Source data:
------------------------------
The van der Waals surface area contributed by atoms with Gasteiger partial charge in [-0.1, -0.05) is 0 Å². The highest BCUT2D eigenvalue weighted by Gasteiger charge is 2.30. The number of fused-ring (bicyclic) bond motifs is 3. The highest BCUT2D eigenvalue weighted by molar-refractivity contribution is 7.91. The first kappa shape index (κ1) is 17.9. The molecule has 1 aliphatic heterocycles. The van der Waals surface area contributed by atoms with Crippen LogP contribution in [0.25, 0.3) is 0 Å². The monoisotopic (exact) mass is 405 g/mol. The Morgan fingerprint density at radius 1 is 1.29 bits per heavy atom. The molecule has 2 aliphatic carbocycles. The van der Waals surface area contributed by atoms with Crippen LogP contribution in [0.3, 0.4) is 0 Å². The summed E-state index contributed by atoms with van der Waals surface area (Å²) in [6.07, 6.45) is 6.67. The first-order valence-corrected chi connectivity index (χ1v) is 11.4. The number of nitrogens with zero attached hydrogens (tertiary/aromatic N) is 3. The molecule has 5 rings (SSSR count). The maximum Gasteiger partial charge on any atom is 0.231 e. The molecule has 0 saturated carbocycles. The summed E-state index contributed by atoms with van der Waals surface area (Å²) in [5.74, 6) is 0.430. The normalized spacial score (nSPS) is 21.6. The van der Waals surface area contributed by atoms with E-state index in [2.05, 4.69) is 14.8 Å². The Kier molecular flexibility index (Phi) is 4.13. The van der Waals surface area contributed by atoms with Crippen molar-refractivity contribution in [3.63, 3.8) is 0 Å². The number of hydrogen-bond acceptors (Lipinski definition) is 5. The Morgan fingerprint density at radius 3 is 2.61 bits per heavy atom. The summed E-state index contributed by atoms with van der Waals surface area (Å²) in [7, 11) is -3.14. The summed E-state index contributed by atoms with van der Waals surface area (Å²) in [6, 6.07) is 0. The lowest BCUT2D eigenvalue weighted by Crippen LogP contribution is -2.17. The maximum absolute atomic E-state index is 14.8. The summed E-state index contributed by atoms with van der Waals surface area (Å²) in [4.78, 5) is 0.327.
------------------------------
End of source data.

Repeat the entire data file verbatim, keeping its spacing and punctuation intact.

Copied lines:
The van der Waals surface area contributed by atoms with Gasteiger partial charge in [-0.1, -0.05) is 0 Å². The highest BCUT2D eigenvalue weighted by Gasteiger charge is 2.30. The number of fused-ring (bicyclic) bond motifs is 3. The highest BCUT2D eigenvalue weighted by molar-refractivity contribution is 7.91. The first kappa shape index (κ1) is 17.9. The molecule has 1 aliphatic heterocycles. The van der Waals surface area contributed by atoms with Crippen LogP contribution in [0.25, 0.3) is 0 Å². The monoisotopic (exact) mass is 405 g/mol. The Morgan fingerprint density at radius 1 is 1.29 bits per heavy atom. The molecule has 2 aliphatic carbocycles. The van der Waals surface area contributed by atoms with Crippen LogP contribution in [0.3, 0.4) is 0 Å². The summed E-state index contributed by atoms with van der Waals surface area (Å²) in [6.07, 6.45) is 6.67. The first-order valence-corrected chi connectivity index (χ1v) is 11.4. The number of nitrogens with zero attached hydrogens (tertiary/aromatic N) is 3. The molecule has 5 rings (SSSR count). The maximum Gasteiger partial charge on any atom is 0.231 e. The molecule has 0 saturated carbocycles. The summed E-state index contributed by atoms with van der Waals surface area (Å²) in [5.74, 6) is 0.430. The normalized spacial score (nSPS) is 21.6. The van der Waals surface area contributed by atoms with E-state index in [2.05, 4.69) is 14.8 Å². The Kier molecular flexibility index (Phi) is 4.13. The van der Waals surface area contributed by atoms with Crippen molar-refractivity contribution in [3.63, 3.8) is 0 Å². The number of hydrogen-bond acceptors (Lipinski definition) is 5. The Morgan fingerprint density at radius 3 is 2.61 bits per heavy atom. The summed E-state index contributed by atoms with van der Waals surface area (Å²) in [7, 11) is -3.14. The summed E-state index contributed by atoms with van der Waals surface area (Å²) in [6, 6.07) is 0. The lowest BCUT2D eigenvalue weighted by Crippen LogP contribution is -2.17. The maximum absolute atomic E-state index is 14.8. The summed E-state index contributed by atoms with van der Waals surface area (Å²) in [4.78, 5) is 0.327.